Playing live-action versions of their SpongeBob SquarePants characters was a bit unnerving, the animated show’s voice actors admitted at TCA.
“I don’t want to live in a live action world I want to live in the cartoon world,” Tom Kenny, who voices SpongeBob admitted to TV critics of the live action tribute, in which he had to perform in character on a Krusty Krab set with people he’d been in the booth with 20 years, also of whom also were dressed like their characters.
He credited Mr. Krabs voice actor Clancy Brown with best explaining the weirdness. “He put it so perfectly, looked around and said ‘This is like having sex with the lights on’,” Kenny remembered.
The one-hour mixed live-action and animation special to mark the show’s 20 years, will mark the first time the voice talent behind SpongeBob, Patrick, Mr. Krabs, Sandy, Squidward and Plankton play live-action doppelganger version of the characters they voice. The special is set to premiere in July.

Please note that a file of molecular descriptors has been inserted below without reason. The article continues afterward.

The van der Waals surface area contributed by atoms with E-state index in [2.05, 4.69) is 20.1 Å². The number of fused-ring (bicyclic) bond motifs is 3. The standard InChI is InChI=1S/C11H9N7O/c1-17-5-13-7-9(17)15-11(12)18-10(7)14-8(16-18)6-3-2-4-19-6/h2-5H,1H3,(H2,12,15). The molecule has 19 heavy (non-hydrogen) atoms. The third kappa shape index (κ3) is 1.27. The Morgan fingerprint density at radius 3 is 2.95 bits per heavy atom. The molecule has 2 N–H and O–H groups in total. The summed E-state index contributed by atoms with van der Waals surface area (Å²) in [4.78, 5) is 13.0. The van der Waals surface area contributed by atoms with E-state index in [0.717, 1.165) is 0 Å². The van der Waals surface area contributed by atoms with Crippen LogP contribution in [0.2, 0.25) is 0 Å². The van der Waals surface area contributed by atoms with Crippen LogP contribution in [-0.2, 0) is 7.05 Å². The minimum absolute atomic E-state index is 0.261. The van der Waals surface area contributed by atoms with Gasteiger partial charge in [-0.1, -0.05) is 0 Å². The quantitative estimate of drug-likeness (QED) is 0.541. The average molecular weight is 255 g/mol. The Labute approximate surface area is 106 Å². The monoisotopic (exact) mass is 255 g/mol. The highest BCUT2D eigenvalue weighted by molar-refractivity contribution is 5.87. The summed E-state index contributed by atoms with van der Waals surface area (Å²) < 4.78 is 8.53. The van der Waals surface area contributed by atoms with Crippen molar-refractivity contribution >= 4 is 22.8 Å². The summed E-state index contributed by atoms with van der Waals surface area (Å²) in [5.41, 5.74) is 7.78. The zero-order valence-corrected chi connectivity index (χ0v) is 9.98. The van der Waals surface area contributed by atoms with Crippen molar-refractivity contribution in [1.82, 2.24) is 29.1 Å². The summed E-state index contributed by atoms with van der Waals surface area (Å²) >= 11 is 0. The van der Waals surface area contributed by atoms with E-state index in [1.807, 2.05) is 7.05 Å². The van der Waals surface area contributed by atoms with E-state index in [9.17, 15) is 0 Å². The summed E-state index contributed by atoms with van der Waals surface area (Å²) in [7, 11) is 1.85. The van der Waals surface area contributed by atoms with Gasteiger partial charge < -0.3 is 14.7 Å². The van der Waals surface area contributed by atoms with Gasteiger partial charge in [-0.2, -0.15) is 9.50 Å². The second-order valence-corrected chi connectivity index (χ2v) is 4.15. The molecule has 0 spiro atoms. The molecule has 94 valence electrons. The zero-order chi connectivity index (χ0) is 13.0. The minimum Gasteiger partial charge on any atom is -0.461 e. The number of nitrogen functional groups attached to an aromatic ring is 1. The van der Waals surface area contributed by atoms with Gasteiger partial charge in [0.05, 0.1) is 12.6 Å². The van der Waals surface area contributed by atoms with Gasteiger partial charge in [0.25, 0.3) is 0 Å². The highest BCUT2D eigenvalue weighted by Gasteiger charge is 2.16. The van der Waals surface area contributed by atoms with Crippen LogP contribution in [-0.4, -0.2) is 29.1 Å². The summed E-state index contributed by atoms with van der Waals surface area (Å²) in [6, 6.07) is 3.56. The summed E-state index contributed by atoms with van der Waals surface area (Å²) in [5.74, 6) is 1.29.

Doug Lawrence, aka Mr. Lawrence, aka the voice of Plankton, got asked where his character’s iconic “My Eyes” line came from. It was an ad lib, he said as cast mates credited him with being the show’s “buttoner.”
One critic wondered how the series became so much a part of our cultural zeitgeist. The cast informed them “zeitgeist” was their drinking game word for the TCA Q&A.
SpongeBob’s outlook on life is so sunny that even on the couple of occasions when something controversial broke out about the show, “SpongeBob still ends up winning,” unlike the NFL or Maroon 5, Kenny joked.
Though they insist SpongeBob SquarePants is a comedy series that the whole family can watch, they nonetheless have been surprised to discover some of its unabashed fans. Former President Barack Obama, for one, who one said in an interview he loved watching their show – and The Wire.
David Bowie also claimed to be a big fan, and once invited them to be his guests at one of his concerts. Only they had to park “30 miles away” and shuttle to the venue, where they were seated in some nosebleed section.
“When you do cartoons you’re always a little bit in the cartoon ghetto,” Kenny explained.
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